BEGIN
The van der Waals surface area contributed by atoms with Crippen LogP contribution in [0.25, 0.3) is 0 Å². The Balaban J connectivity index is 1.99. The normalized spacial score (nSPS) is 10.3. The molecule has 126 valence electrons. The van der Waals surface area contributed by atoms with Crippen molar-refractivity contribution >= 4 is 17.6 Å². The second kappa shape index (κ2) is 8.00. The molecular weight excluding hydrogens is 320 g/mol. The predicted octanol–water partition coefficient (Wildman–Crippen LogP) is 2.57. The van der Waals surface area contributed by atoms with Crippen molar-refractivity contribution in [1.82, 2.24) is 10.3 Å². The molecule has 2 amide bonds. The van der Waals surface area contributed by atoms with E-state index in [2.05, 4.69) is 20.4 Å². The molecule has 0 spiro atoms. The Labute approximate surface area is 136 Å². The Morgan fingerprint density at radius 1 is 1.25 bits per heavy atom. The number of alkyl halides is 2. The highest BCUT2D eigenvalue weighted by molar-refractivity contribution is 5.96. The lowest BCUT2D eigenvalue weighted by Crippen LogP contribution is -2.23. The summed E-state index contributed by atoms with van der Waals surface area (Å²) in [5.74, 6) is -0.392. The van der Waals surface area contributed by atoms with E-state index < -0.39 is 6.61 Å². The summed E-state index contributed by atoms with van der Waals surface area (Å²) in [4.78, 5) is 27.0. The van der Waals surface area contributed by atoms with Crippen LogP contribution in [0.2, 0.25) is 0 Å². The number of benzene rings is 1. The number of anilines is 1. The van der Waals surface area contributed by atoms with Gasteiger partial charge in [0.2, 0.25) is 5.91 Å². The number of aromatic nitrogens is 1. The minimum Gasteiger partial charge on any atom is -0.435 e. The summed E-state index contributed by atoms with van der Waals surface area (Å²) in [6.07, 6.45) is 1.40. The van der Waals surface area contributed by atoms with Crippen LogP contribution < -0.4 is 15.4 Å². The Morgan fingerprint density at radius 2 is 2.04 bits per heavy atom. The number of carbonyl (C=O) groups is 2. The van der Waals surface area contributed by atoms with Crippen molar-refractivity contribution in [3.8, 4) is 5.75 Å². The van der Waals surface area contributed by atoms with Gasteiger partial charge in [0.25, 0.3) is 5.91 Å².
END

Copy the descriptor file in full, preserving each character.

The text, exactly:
The van der Waals surface area contributed by atoms with Crippen LogP contribution in [0.25, 0.3) is 0 Å². The Balaban J connectivity index is 1.99. The normalized spacial score (nSPS) is 10.3. The molecule has 126 valence electrons. The van der Waals surface area contributed by atoms with Crippen molar-refractivity contribution >= 4 is 17.6 Å². The second kappa shape index (κ2) is 8.00. The molecular weight excluding hydrogens is 320 g/mol. The predicted octanol–water partition coefficient (Wildman–Crippen LogP) is 2.57. The van der Waals surface area contributed by atoms with Crippen molar-refractivity contribution in [1.82, 2.24) is 10.3 Å². The molecule has 2 amide bonds. The van der Waals surface area contributed by atoms with E-state index in [2.05, 4.69) is 20.4 Å². The molecule has 0 spiro atoms. The Labute approximate surface area is 136 Å². The Morgan fingerprint density at radius 1 is 1.25 bits per heavy atom. The number of alkyl halides is 2. The highest BCUT2D eigenvalue weighted by molar-refractivity contribution is 5.96. The lowest BCUT2D eigenvalue weighted by Crippen LogP contribution is -2.23. The summed E-state index contributed by atoms with van der Waals surface area (Å²) in [5.74, 6) is -0.392. The van der Waals surface area contributed by atoms with E-state index < -0.39 is 6.61 Å². The summed E-state index contributed by atoms with van der Waals surface area (Å²) in [4.78, 5) is 27.0. The van der Waals surface area contributed by atoms with Crippen LogP contribution in [0.2, 0.25) is 0 Å². The number of benzene rings is 1. The number of anilines is 1. The van der Waals surface area contributed by atoms with Gasteiger partial charge in [0.2, 0.25) is 5.91 Å². The number of aromatic nitrogens is 1. The minimum Gasteiger partial charge on any atom is -0.435 e. The summed E-state index contributed by atoms with van der Waals surface area (Å²) in [6.07, 6.45) is 1.40. The van der Waals surface area contributed by atoms with Crippen LogP contribution < -0.4 is 15.4 Å². The Morgan fingerprint density at radius 2 is 2.04 bits per heavy atom. The number of carbonyl (C=O) groups is 2. The van der Waals surface area contributed by atoms with Crippen molar-refractivity contribution in [3.8, 4) is 5.75 Å². The van der Waals surface area contributed by atoms with Gasteiger partial charge in [0.25, 0.3) is 5.91 Å².